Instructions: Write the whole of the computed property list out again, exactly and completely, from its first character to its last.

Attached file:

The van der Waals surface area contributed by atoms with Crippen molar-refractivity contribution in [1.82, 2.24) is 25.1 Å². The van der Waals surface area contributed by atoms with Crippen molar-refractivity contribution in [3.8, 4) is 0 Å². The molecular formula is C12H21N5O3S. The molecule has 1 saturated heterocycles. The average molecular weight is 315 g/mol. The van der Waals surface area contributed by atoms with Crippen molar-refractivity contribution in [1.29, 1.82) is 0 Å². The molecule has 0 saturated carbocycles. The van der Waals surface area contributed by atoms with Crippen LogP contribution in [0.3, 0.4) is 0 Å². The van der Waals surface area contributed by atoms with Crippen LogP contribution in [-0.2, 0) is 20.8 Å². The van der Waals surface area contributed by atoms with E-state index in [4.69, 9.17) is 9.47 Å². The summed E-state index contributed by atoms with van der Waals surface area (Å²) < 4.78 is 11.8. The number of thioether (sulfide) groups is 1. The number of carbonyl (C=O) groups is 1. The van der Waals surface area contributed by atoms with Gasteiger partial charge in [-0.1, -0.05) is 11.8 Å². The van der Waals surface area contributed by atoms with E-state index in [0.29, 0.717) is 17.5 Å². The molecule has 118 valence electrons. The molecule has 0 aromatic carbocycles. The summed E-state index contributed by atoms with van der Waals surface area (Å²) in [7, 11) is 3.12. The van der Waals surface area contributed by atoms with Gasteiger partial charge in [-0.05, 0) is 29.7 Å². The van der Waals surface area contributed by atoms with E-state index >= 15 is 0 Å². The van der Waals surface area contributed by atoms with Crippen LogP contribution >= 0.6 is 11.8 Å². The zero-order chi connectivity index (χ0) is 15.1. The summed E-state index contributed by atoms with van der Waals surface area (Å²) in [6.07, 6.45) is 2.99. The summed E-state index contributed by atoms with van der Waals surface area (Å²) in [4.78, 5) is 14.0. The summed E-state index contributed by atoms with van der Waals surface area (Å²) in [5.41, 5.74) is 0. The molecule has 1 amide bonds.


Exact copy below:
The van der Waals surface area contributed by atoms with Crippen molar-refractivity contribution in [1.82, 2.24) is 25.1 Å². The van der Waals surface area contributed by atoms with Crippen molar-refractivity contribution in [3.8, 4) is 0 Å². The molecular formula is C12H21N5O3S. The molecule has 1 saturated heterocycles. The average molecular weight is 315 g/mol. The van der Waals surface area contributed by atoms with Crippen molar-refractivity contribution in [1.29, 1.82) is 0 Å². The molecule has 0 saturated carbocycles. The van der Waals surface area contributed by atoms with Crippen LogP contribution in [0.3, 0.4) is 0 Å². The van der Waals surface area contributed by atoms with Crippen LogP contribution in [-0.2, 0) is 20.8 Å². The van der Waals surface area contributed by atoms with E-state index in [4.69, 9.17) is 9.47 Å². The summed E-state index contributed by atoms with van der Waals surface area (Å²) < 4.78 is 11.8. The number of thioether (sulfide) groups is 1. The number of carbonyl (C=O) groups is 1. The van der Waals surface area contributed by atoms with Gasteiger partial charge in [-0.1, -0.05) is 11.8 Å². The van der Waals surface area contributed by atoms with E-state index in [0.29, 0.717) is 17.5 Å². The molecule has 118 valence electrons. The molecule has 0 aromatic carbocycles. The summed E-state index contributed by atoms with van der Waals surface area (Å²) in [7, 11) is 3.12. The van der Waals surface area contributed by atoms with Gasteiger partial charge in [-0.05, 0) is 29.7 Å². The van der Waals surface area contributed by atoms with E-state index >= 15 is 0 Å². The van der Waals surface area contributed by atoms with Crippen LogP contribution >= 0.6 is 11.8 Å². The zero-order chi connectivity index (χ0) is 15.1. The summed E-state index contributed by atoms with van der Waals surface area (Å²) in [6.07, 6.45) is 2.99. The summed E-state index contributed by atoms with van der Waals surface area (Å²) in [4.78, 5) is 14.0. The summed E-state index contributed by atoms with van der Waals surface area (Å²) in [5.41, 5.74) is 0. The molecule has 1 amide bonds.